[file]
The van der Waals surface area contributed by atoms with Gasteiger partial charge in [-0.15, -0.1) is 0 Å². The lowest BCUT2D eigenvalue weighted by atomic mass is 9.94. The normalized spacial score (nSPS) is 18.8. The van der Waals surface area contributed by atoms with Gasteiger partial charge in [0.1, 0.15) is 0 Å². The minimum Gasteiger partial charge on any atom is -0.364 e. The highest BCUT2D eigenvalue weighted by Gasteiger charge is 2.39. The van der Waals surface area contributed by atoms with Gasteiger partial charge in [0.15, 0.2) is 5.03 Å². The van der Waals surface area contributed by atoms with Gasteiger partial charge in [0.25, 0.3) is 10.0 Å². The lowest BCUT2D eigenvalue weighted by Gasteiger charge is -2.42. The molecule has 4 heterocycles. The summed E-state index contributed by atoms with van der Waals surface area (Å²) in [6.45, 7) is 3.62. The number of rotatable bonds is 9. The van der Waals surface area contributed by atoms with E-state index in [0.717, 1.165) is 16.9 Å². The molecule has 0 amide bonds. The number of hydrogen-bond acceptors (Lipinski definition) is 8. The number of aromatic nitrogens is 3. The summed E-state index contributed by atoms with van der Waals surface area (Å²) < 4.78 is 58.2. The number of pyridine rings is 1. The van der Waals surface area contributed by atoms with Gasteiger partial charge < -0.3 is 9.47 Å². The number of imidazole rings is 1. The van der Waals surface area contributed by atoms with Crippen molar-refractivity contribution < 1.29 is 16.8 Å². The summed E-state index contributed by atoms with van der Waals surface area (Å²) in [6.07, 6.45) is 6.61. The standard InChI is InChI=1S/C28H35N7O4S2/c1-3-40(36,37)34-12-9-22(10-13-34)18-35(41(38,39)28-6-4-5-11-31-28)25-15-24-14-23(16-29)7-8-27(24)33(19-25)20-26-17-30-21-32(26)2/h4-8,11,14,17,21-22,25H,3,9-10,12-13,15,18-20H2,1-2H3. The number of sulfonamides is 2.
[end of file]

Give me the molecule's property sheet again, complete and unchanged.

The van der Waals surface area contributed by atoms with Gasteiger partial charge in [-0.15, -0.1) is 0 Å². The lowest BCUT2D eigenvalue weighted by atomic mass is 9.94. The normalized spacial score (nSPS) is 18.8. The van der Waals surface area contributed by atoms with Gasteiger partial charge in [0.1, 0.15) is 0 Å². The minimum Gasteiger partial charge on any atom is -0.364 e. The highest BCUT2D eigenvalue weighted by Gasteiger charge is 2.39. The van der Waals surface area contributed by atoms with Gasteiger partial charge in [0.15, 0.2) is 5.03 Å². The van der Waals surface area contributed by atoms with Gasteiger partial charge in [0.25, 0.3) is 10.0 Å². The lowest BCUT2D eigenvalue weighted by Gasteiger charge is -2.42. The molecule has 4 heterocycles. The summed E-state index contributed by atoms with van der Waals surface area (Å²) in [6.45, 7) is 3.62. The number of rotatable bonds is 9. The van der Waals surface area contributed by atoms with E-state index in [0.717, 1.165) is 16.9 Å². The molecule has 0 amide bonds. The number of hydrogen-bond acceptors (Lipinski definition) is 8. The number of aromatic nitrogens is 3. The summed E-state index contributed by atoms with van der Waals surface area (Å²) < 4.78 is 58.2. The number of pyridine rings is 1. The van der Waals surface area contributed by atoms with Gasteiger partial charge < -0.3 is 9.47 Å². The number of imidazole rings is 1. The van der Waals surface area contributed by atoms with Crippen molar-refractivity contribution < 1.29 is 16.8 Å². The summed E-state index contributed by atoms with van der Waals surface area (Å²) in [6.07, 6.45) is 6.61. The standard InChI is InChI=1S/C28H35N7O4S2/c1-3-40(36,37)34-12-9-22(10-13-34)18-35(41(38,39)28-6-4-5-11-31-28)25-15-24-14-23(16-29)7-8-27(24)33(19-25)20-26-17-30-21-32(26)2/h4-8,11,14,17,21-22,25H,3,9-10,12-13,15,18-20H2,1-2H3. The number of sulfonamides is 2.